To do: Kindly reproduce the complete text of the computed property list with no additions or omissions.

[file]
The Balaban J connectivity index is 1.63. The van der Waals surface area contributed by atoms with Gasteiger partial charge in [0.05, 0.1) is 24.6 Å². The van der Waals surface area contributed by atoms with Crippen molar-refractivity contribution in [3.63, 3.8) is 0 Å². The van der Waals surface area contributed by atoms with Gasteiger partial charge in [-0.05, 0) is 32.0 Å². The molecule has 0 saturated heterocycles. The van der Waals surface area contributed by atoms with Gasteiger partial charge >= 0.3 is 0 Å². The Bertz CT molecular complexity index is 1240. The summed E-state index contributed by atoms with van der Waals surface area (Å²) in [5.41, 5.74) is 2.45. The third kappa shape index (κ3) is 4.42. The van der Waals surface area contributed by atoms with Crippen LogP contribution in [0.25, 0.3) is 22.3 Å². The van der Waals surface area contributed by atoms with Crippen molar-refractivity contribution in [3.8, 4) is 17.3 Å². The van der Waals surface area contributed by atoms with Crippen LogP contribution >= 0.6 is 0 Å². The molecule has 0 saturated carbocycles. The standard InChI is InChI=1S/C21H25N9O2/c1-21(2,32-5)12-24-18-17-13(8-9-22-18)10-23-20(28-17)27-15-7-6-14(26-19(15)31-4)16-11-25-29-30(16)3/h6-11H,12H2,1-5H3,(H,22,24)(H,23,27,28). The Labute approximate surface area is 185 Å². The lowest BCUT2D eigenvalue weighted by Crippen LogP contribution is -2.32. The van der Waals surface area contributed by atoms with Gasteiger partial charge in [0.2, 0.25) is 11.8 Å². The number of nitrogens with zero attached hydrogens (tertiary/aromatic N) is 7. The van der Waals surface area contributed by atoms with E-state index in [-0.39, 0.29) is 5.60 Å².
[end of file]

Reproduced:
The Balaban J connectivity index is 1.63. The van der Waals surface area contributed by atoms with Gasteiger partial charge in [0.05, 0.1) is 24.6 Å². The van der Waals surface area contributed by atoms with Crippen molar-refractivity contribution in [3.63, 3.8) is 0 Å². The van der Waals surface area contributed by atoms with Gasteiger partial charge in [-0.05, 0) is 32.0 Å². The molecule has 0 saturated heterocycles. The van der Waals surface area contributed by atoms with Gasteiger partial charge >= 0.3 is 0 Å². The Bertz CT molecular complexity index is 1240. The summed E-state index contributed by atoms with van der Waals surface area (Å²) in [5.41, 5.74) is 2.45. The third kappa shape index (κ3) is 4.42. The van der Waals surface area contributed by atoms with Crippen LogP contribution in [0.25, 0.3) is 22.3 Å². The van der Waals surface area contributed by atoms with Crippen molar-refractivity contribution in [3.8, 4) is 17.3 Å². The van der Waals surface area contributed by atoms with Crippen LogP contribution >= 0.6 is 0 Å². The molecule has 0 saturated carbocycles. The standard InChI is InChI=1S/C21H25N9O2/c1-21(2,32-5)12-24-18-17-13(8-9-22-18)10-23-20(28-17)27-15-7-6-14(26-19(15)31-4)16-11-25-29-30(16)3/h6-11H,12H2,1-5H3,(H,22,24)(H,23,27,28). The Labute approximate surface area is 185 Å². The lowest BCUT2D eigenvalue weighted by Crippen LogP contribution is -2.32. The van der Waals surface area contributed by atoms with Gasteiger partial charge in [0.2, 0.25) is 11.8 Å². The number of nitrogens with zero attached hydrogens (tertiary/aromatic N) is 7. The van der Waals surface area contributed by atoms with E-state index in [-0.39, 0.29) is 5.60 Å².